Application of anaerobic membrane bioreactors for the treatment of protein-containing wastewaters under saline conditions

Authors

  • Alberto Hemmelmann,

    1. Department of Chemical Engineering and Scientific and Technological Bioresource Nucleus, Universidad de La Frontera, Casilla 54-D, Temuco, Chile
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  • Alvaro Torres,

    1. Department of Chemical Engineering and Scientific and Technological Bioresource Nucleus, Universidad de La Frontera, Casilla 54-D, Temuco, Chile
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  • Christian Vergara,

    1. Department of Chemical Engineering and Scientific and Technological Bioresource Nucleus, Universidad de La Frontera, Casilla 54-D, Temuco, Chile
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  • Laura Azocar,

    1. Department of Chemical Engineering and Scientific and Technological Bioresource Nucleus, Universidad de La Frontera, Casilla 54-D, Temuco, Chile
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  • David Jeison

    Corresponding author
    1. Department of Chemical Engineering and Scientific and Technological Bioresource Nucleus, Universidad de La Frontera, Casilla 54-D, Temuco, Chile
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David Jeison, Department of Chemical Engineering and Scientific and Technological Bioresource Nucleus, Universidad de La Frontera, Casilla 54-D, Temuco, Chile. E-mail: djeison@ufro.cl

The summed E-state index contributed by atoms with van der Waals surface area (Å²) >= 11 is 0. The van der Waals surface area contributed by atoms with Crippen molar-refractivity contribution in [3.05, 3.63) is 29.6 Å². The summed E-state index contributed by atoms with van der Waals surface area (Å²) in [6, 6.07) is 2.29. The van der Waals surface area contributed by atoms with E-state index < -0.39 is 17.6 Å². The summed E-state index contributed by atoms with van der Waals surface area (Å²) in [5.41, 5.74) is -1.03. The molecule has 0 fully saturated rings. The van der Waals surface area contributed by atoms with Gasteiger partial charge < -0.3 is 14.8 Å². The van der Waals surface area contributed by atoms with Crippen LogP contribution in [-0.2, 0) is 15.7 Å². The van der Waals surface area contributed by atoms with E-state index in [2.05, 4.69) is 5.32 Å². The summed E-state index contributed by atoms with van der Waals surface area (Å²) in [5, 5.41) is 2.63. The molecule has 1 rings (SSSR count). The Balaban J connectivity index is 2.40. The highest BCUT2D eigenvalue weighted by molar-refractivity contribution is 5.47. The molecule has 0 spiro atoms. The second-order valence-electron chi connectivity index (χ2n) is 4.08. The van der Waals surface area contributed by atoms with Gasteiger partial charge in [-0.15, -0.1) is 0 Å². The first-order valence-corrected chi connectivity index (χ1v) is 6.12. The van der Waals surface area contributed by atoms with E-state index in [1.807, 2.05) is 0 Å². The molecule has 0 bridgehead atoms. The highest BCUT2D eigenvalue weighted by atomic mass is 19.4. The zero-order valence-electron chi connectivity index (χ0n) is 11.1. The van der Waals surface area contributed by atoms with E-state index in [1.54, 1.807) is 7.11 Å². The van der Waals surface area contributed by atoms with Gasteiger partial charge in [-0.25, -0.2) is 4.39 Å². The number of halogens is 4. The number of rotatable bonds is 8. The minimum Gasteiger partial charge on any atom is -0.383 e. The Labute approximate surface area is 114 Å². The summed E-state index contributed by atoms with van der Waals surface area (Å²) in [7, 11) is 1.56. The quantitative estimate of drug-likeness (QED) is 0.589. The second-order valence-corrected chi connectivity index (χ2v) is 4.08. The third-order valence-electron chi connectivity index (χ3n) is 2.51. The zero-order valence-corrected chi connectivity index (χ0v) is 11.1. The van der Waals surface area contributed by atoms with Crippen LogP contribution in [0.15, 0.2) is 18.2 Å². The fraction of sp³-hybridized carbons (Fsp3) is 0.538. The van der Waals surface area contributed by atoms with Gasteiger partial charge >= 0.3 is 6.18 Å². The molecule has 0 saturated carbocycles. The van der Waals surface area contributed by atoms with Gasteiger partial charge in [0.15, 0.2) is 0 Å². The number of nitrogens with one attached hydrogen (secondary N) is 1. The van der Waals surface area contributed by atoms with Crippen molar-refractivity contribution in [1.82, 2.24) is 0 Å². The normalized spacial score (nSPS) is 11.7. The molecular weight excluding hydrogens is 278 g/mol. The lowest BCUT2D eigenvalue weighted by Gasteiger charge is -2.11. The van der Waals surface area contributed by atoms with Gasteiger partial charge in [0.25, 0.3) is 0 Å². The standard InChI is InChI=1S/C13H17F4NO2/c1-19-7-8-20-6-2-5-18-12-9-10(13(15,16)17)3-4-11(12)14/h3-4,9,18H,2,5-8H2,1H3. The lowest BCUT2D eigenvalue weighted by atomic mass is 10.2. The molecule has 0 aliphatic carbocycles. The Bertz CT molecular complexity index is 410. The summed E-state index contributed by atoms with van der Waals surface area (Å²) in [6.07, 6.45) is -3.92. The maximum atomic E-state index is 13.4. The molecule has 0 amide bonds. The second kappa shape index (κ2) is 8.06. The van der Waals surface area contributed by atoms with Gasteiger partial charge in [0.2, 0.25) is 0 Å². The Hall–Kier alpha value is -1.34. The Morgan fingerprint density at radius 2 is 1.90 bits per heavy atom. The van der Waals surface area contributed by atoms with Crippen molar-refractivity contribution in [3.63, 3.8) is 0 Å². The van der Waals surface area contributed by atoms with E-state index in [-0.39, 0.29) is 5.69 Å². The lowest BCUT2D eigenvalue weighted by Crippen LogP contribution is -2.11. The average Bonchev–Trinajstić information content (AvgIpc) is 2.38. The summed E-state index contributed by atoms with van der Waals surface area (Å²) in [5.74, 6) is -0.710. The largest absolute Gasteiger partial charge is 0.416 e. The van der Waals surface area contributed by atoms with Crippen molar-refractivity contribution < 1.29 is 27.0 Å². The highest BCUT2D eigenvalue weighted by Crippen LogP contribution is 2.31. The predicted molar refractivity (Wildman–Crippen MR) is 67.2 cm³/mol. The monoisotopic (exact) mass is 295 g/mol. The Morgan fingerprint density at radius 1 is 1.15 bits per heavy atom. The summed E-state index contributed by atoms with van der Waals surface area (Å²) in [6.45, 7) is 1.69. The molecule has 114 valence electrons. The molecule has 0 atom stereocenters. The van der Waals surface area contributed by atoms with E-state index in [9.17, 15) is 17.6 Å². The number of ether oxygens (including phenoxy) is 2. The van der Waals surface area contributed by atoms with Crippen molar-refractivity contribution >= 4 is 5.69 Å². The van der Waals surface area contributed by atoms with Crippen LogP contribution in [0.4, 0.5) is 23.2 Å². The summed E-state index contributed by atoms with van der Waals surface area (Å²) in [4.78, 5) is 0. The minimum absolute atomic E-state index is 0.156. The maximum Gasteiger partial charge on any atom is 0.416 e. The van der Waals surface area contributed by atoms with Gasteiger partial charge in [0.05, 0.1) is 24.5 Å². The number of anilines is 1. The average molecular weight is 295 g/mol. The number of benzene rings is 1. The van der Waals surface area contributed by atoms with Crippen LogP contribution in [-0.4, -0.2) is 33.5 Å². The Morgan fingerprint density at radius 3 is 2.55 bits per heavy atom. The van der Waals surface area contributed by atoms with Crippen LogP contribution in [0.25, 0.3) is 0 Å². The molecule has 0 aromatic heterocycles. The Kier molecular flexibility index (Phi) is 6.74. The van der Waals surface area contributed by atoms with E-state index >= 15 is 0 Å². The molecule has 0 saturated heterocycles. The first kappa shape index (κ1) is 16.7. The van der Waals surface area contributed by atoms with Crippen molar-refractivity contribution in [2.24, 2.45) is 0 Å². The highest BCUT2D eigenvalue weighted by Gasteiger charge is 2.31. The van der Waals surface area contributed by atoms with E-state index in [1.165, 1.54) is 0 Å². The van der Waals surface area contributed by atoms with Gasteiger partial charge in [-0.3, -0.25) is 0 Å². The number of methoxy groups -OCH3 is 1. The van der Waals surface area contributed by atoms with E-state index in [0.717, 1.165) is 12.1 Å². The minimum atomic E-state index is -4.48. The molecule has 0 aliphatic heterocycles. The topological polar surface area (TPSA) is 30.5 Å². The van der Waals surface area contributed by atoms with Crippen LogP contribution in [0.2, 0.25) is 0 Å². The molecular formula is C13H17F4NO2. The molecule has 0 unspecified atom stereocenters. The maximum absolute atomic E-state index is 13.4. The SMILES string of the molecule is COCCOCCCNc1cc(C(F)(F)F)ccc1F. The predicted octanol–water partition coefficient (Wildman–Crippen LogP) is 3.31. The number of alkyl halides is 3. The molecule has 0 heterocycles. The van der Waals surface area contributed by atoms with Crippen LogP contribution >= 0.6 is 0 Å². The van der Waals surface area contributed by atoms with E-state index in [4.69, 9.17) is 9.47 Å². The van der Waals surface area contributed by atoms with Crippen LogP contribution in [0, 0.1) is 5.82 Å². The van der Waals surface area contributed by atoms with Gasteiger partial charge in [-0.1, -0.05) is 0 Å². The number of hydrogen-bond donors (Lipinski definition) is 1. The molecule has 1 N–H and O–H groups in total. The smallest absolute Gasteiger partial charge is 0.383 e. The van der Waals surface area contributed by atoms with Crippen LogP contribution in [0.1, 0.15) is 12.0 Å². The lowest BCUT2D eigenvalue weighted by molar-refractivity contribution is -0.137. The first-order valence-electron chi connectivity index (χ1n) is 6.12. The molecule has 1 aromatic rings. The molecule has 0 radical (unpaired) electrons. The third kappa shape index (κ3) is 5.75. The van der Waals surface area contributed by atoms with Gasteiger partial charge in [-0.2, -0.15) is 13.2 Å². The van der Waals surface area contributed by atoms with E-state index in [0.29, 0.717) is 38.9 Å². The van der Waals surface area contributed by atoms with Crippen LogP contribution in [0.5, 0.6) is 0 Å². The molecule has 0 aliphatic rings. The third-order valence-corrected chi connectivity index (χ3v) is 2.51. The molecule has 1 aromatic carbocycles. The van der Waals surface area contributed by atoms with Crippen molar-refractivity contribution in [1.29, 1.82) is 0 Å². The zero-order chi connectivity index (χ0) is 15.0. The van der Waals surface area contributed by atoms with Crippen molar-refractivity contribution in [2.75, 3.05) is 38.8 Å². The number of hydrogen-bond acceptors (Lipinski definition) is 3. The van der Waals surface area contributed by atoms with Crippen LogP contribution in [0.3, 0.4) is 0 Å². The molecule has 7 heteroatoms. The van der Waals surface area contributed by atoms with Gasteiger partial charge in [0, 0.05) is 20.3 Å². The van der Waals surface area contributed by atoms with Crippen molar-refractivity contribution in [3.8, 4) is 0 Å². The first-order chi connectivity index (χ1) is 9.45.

Abstract

BACKGROUND: Anaerobic treatment of saline wastewaters may be hindered by problems related with biomass retention, since at high salt concentrations formation of biofilms and granules may not proceed well. This research studied the use of anaerobic membrane bioreactors (AnMBR) as a way to promote complete biomass retention. A lab scale AnMBR fitted with a ceramic tubular membrane was operated for 2 years.

RESULTS: Results showed that enhanced biomass retention produces conditions enabling anaerobic treatment of saline wastewaters. Despite the high resulting sludge retention time, no accumulation of a high proportion of dead cells was observed. Protein degradation and not methanogenesis was shown to be the rate limiting step for organic matter degradation, a fact that is relevant for protein-containing wastewaters such as those from seafood processing industries. Only low levels of flux could be applied, in the region of 5 L m−2 h−1 due to reversible cake formation promoted by single cell growth.

CONCLUSION: Biomass retention provided by membrane filtration promotes conditions suitable for efficient treatment of saline wastewaters. However, operation may be restricted to low values of flux due to biomass development as single cells. © 2012 Society of Chemical Industry

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